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Fine Fudge…

Courtesy of Doug Short.

Advisor Perspectives welcomes guest contributions. The views presented here do not necessarily represent those of Advisor Perspectives.


On Wednesday, October 18th, the Commodity Futures Trading Commission (CFTC) voted after much delay and debate to impose position limits on 28 commodity futures and equivalent swap contracts. The CFTC’s action and vote was mandated under the 2010 Dodd-Frank Wall Street Reform and Consumer Protection Act. After soliciting public comment earlier in the year (reported to be overwhelmingly in favor of tighter position limits), the CFTC opted to table further action until now. Commodities covered by yesterday’s vote include coffee, corn, cotton, oil and copper among others. The new rules are slated to go into effect in 2012 or 2013.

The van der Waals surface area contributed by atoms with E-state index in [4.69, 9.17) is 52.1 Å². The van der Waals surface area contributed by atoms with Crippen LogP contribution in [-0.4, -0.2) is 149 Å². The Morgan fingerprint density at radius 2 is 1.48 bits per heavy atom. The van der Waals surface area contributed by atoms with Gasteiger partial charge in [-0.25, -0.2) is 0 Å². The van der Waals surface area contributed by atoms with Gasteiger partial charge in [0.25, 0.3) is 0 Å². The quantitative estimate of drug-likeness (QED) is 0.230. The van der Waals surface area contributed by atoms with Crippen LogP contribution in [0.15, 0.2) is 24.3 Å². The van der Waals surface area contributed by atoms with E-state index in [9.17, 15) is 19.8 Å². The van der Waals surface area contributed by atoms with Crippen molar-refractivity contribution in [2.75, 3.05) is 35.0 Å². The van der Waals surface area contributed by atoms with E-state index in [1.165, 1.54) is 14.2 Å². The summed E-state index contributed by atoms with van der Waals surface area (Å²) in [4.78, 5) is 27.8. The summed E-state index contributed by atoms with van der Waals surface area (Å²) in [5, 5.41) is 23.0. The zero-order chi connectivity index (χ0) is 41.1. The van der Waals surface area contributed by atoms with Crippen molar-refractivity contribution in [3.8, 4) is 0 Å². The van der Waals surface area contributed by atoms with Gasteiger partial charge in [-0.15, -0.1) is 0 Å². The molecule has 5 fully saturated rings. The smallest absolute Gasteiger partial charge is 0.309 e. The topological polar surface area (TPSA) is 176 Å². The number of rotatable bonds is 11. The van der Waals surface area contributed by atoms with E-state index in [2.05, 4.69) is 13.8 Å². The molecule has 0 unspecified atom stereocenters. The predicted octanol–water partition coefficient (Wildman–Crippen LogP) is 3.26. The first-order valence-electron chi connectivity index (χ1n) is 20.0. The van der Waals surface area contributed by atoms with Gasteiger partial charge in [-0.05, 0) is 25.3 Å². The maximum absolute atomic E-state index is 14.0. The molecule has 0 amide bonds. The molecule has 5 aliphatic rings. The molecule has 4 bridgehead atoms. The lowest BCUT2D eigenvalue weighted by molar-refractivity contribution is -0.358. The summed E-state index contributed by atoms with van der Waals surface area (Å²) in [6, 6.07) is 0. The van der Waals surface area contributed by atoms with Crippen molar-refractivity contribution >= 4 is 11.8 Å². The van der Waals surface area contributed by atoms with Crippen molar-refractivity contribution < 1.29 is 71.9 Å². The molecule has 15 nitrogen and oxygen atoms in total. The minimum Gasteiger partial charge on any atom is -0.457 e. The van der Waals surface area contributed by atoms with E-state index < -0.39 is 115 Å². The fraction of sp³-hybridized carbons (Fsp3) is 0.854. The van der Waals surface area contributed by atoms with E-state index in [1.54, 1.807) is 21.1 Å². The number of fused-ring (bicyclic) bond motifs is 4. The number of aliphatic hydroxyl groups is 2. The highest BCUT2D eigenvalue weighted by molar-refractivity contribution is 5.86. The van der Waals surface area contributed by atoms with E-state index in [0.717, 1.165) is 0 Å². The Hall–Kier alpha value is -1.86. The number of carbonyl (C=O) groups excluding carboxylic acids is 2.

In light of the controversy swirling around the subject and the contention within the CFTC, we doubt the new rules will be implemented with expedition. Furthermore, we doubt the Commission’s vote will be the decisive action needed to curb the influx of long-only, non-commercial investors in the commodity markets. At best, the CFTC’s actions merely freeze the status quo.

Yes, the vote imposes limits on the number of contracts any one trader can accumulate based on the deliverable supply (for the near term or spot-month contract) or the open interest (the total number of contracts in force for other months). But, there are three reasons, we believe, for skepticism. First, the ruling makes no distinction between commercial (viz., entities engaged in the supply of use of the commodity) and non-commercial (viz., Wall Street banks, pension funds and the like) traders. In our view, the CFTC should have allowed larger ceilings for commercial entities and much tighter limits for financial speculators. As of October 11th, the Commitments of Traders report showed that non-commercial entities (swap dealers and money managers) controlled 56 percent of the open interest in futures contracts related to West Texas Intermediate Crude oil.